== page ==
The next phase of my business in my mind has always been wholesale. This means selling my products to retailers who sell them at their stores. And it's the obvious next step for a business who wants to grow substantially. Which means cold calling retailers if you're a masochist, or a trade show if you want the easier, but more costly path to the masses. Trade shows are EXPENSIVE. And there's no guarantee that you will recoup your investment. Because it's not just the expense of the trade show itself, you're also selling your products for half of your retail price. The whole purpose is to sell volume. Volume mandates growth. Buying more stuff to make your products, hiring more people to make it. This traditionally is an action item in the business plan of a business like mine, so it's where my mind has been. Truth be told, it's not something I'm terribly excited about. I'd much rather have a retail store, which I do, but retail stores have their own financial risks. There is a lot involved to owning a successful retail store. "If you build it, they will come," is not a realistic marketing plan. Just so ya know.

The long and the short of this is, it's all a risk. You just have to decide which risk you want to take. And up to this point, I haven't been able to choose one. I go back and forth on a weekly basis, and have my finger in all of the possible pots, in the smallest of ways. But you get to a point where you need to stop trying things out and pick a direction. And so...

I had a meeting today about a new opportunity that has gotten me really excited, and in a curious way, has gotten me mentally on track. It won't necessarily lessen my workload, but will streamline my focus, and it offers growth without the hugest investment. It involves entering into a niche that comes with no guarantees, but makes a lot of sense when I take a hard look at my business and who my customers are. And it involves me putting my tradeshow/wholesale plan on hold, because I know I have to stop trying to do so many things at once. Which is a huge relief, to say the least. It's happening fast because I'm hopping on a train that is already moving, but it's made me think that I can grow my business for the time being while still staying small, which makes sense for my life where it is right now. It allows for other life things to happen, without the pressure of managing a business that is growing exponentially. It also allows for other ideas I've had in the past 7 years to come into play. Ideas that I loved at the time, but put on hold because I didn't have the means to move them forward at the time. I know I'm being vague, but I want to share the new direction once I have my head around it. I assure you, it doesn't change any of the work that I'm doing now. Rather, it complements it and allows me to grow at a pace and in a direction that I'm more comfortable with.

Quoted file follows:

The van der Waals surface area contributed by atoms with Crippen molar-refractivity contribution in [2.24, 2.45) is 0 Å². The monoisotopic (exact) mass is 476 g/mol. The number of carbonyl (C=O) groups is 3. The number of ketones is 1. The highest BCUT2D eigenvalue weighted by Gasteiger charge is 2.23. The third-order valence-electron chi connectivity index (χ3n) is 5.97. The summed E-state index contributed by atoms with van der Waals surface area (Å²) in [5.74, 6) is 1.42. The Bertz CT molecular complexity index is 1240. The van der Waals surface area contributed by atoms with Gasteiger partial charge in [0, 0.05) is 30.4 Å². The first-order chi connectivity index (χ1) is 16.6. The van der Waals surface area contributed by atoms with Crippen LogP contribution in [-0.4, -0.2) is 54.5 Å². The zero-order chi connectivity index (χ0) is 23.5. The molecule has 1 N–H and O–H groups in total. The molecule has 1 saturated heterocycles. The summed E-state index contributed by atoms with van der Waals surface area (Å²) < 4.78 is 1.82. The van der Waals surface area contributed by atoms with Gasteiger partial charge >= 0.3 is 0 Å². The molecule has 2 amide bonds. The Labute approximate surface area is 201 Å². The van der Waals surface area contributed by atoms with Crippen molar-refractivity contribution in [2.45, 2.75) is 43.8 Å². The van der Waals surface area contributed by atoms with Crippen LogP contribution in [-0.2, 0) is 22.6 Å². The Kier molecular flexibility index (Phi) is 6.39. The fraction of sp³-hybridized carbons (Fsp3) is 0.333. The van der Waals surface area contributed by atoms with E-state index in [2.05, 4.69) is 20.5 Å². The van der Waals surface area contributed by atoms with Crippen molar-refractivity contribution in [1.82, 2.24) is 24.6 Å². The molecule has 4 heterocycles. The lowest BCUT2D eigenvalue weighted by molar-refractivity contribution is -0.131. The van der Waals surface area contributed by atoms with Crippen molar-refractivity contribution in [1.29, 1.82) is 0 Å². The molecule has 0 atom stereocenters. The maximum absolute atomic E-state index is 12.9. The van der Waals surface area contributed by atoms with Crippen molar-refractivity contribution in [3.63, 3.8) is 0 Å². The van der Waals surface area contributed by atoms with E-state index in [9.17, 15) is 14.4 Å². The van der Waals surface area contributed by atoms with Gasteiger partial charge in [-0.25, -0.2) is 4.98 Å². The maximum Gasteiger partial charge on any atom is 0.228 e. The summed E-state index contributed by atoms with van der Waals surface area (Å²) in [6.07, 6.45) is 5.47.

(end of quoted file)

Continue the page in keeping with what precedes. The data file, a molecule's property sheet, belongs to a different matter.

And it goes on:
More exciting details coming soon!


Russky23 said...

The above post was very interesting. I am a student who is interested in the world of entrepreneurship, my father having his own small business of which he is the sole operator. He sells off of an e-bay store for the most part. He has many of the same concerns that you talked about. Like how other people cannot do as good a job as he does, or there are too many details in the production for someone else to possibly remember. So I recognize the issues you are having, and as a potential entrepreneur would love to speak to someone who has been through the gauntlet before and maybe learn a few things about small business. I am especially interested in knowing what you have been doing by way of marketing, as I am a comm. major studying advertising.

Emilie said...

Hi Russky!

Thanks so much for commenting! I have a feeling that where I am with my business resonates with a lot of small business owners. It's hard to give up the control and bring others into the mix, especially when we start by doing everything ourselves. I'm trying to get my head around it, because I'm realizing day by day that it is becoming too hard to try to do everything by myself.

My marketing "plan" is very grassroots. I don't have much money to spend on marketing or advertising, so I rely almost exclusively on word of mouth. I participate in a lot of Farmers markets and weekend festivals that also help get the word out. I am also a part of several co-ops around town that allow me to meet other small business owners, and we all help each other out. It's really great.
Feel free to contact me directly if you want to chat more about business. my email is

Thanks again for reading and getting in touch!